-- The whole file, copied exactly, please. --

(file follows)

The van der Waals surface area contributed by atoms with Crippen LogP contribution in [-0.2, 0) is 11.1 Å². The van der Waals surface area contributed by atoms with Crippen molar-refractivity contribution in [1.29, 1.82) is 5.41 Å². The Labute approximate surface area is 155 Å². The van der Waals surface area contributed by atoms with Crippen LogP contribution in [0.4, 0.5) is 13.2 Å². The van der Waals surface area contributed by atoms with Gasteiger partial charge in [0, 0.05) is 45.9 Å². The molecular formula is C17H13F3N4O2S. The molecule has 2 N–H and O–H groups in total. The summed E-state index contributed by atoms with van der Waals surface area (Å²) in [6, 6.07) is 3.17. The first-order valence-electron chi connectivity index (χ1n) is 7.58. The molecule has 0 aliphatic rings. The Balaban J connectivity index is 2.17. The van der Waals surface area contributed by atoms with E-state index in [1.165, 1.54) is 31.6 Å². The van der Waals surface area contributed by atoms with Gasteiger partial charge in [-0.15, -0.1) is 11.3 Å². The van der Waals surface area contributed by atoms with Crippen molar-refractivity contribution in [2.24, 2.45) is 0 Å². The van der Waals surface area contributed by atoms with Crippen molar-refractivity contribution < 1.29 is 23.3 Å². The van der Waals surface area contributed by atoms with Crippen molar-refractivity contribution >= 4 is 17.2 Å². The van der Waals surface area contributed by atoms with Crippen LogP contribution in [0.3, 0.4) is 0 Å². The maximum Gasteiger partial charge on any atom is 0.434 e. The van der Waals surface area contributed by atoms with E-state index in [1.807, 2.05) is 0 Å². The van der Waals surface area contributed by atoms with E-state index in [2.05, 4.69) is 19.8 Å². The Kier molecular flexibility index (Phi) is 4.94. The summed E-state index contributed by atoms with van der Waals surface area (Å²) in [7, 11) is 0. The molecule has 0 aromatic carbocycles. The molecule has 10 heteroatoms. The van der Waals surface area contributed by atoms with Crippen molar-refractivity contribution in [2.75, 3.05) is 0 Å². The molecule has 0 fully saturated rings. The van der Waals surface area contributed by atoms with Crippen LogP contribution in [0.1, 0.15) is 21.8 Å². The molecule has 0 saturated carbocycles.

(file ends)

The van der Waals surface area contributed by atoms with Crippen LogP contribution in [-0.2, 0) is 11.1 Å². The van der Waals surface area contributed by atoms with Crippen molar-refractivity contribution in [1.29, 1.82) is 5.41 Å². The Labute approximate surface area is 155 Å². The van der Waals surface area contributed by atoms with Crippen LogP contribution in [0.4, 0.5) is 13.2 Å². The van der Waals surface area contributed by atoms with Gasteiger partial charge in [0, 0.05) is 45.9 Å². The molecular formula is C17H13F3N4O2S. The molecule has 2 N–H and O–H groups in total. The summed E-state index contributed by atoms with van der Waals surface area (Å²) in [6, 6.07) is 3.17. The first-order valence-electron chi connectivity index (χ1n) is 7.58. The molecule has 0 aliphatic rings. The Balaban J connectivity index is 2.17. The van der Waals surface area contributed by atoms with E-state index in [1.165, 1.54) is 31.6 Å². The van der Waals surface area contributed by atoms with Gasteiger partial charge in [-0.15, -0.1) is 11.3 Å². The van der Waals surface area contributed by atoms with Crippen molar-refractivity contribution in [2.24, 2.45) is 0 Å². The van der Waals surface area contributed by atoms with Crippen molar-refractivity contribution < 1.29 is 23.3 Å². The van der Waals surface area contributed by atoms with Crippen molar-refractivity contribution >= 4 is 17.2 Å². The van der Waals surface area contributed by atoms with Crippen LogP contribution in [0.3, 0.4) is 0 Å². The maximum Gasteiger partial charge on any atom is 0.434 e. The van der Waals surface area contributed by atoms with E-state index in [1.807, 2.05) is 0 Å². The van der Waals surface area contributed by atoms with E-state index in [2.05, 4.69) is 19.8 Å². The Kier molecular flexibility index (Phi) is 4.94. The summed E-state index contributed by atoms with van der Waals surface area (Å²) in [7, 11) is 0. The molecule has 0 aromatic carbocycles. The molecule has 10 heteroatoms. The van der Waals surface area contributed by atoms with Crippen molar-refractivity contribution in [2.75, 3.05) is 0 Å². The molecule has 0 fully saturated rings. The van der Waals surface area contributed by atoms with Crippen LogP contribution in [0.1, 0.15) is 21.8 Å². The molecule has 0 saturated carbocycles.